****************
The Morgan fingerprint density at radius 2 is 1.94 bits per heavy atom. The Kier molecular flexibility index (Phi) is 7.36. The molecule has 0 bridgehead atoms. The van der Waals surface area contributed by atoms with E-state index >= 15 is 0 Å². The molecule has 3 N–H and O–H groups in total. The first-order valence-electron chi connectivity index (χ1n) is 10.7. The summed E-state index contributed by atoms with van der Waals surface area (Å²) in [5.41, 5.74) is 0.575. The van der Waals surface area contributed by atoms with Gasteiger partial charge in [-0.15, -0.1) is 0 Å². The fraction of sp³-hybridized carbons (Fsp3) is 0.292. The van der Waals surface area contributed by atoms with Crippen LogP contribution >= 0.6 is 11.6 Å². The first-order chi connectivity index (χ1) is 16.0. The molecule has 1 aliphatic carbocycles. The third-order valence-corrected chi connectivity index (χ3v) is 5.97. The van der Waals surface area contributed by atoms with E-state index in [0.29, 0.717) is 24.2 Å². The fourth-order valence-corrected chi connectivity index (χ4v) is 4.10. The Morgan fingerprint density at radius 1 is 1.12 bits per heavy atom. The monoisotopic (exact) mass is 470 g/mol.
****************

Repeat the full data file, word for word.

The Morgan fingerprint density at radius 2 is 1.94 bits per heavy atom. The Kier molecular flexibility index (Phi) is 7.36. The molecule has 0 bridgehead atoms. The van der Waals surface area contributed by atoms with E-state index >= 15 is 0 Å². The molecule has 3 N–H and O–H groups in total. The first-order valence-electron chi connectivity index (χ1n) is 10.7. The summed E-state index contributed by atoms with van der Waals surface area (Å²) in [5.41, 5.74) is 0.575. The van der Waals surface area contributed by atoms with Gasteiger partial charge in [-0.15, -0.1) is 0 Å². The fraction of sp³-hybridized carbons (Fsp3) is 0.292. The van der Waals surface area contributed by atoms with Crippen LogP contribution >= 0.6 is 11.6 Å². The first-order chi connectivity index (χ1) is 16.0. The molecule has 1 aliphatic carbocycles. The third-order valence-corrected chi connectivity index (χ3v) is 5.97. The van der Waals surface area contributed by atoms with E-state index in [0.29, 0.717) is 24.2 Å². The fourth-order valence-corrected chi connectivity index (χ4v) is 4.10. The Morgan fingerprint density at radius 1 is 1.12 bits per heavy atom. The monoisotopic (exact) mass is 470 g/mol.